2- Mitigate data quality risks

 With multiple modes of remote eCOA data collection available for a single study, there are new risks related to data quality. Remote data collection through ePROs and eDiaries increase the volume of unsupervised data collected. As data is collected out of sight by study staff, controls must be put in place to guarantee data quality. As the way the data is collected can introduce biases in the data set, different modes of collection outside of the original intended use can generate unanticipated audit findings and greater users and data collection modes requires more traceability requirements.


Work with experienced teams

Risks related to data quality can be mitigated by experienced teams:

  • It is necessary to implement relevant branching logic so that adapted questionnaires are triggered according to specific criteria (e.g., patient age range in pediatric studies).
  • Work with knowledgeable data management teams who will implement relevant edit checks and perform 100% data cleaning. This is key to guaranteeing data quality.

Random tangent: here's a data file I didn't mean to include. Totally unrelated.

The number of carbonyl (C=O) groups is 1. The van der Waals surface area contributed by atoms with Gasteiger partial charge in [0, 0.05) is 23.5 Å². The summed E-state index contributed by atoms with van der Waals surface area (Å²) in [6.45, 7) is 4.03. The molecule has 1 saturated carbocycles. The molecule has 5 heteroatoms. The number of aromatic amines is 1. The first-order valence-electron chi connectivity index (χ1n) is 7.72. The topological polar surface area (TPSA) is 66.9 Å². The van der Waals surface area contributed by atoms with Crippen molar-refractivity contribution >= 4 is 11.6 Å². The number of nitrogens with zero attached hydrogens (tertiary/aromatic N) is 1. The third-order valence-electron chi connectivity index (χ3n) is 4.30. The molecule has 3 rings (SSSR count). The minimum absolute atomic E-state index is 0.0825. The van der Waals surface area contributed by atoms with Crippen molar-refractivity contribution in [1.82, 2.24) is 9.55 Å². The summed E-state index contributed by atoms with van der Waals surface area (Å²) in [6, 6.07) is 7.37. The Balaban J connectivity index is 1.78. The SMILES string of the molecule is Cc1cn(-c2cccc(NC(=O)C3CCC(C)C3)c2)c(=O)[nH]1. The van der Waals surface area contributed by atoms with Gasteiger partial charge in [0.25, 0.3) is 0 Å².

Reinforce the Audit Trails

Data quality risks will also be mitigated if teams fortify the audit trails. Appropriate variables to the audit trail can be introduced, such as:

  • Capture the method of data collection for each questionnaire as a standard variable within the dataset.
  • Add robust tracing of the site staff/investigator activities.
  • When a back-up solution is in place, identify the reason for using the back-up data collection method which will strengthen the audit trail.

To enhance data quality and integrity, capture the reason for missing data. Use a solution that allows for reinforcement of the audit trailing system. This results in appropriate sub-analysis and ensures necessary audit trail reviews are performed, maintaining data integrity.



3- Secure data privacy by using the right technology

New risks related to data privacy are also associated with multiple modes of remote eCOA data collection:

  • Multiple users are directly interacting with the same technology. For example, when a provisioned device is used on site and shared across multiple users.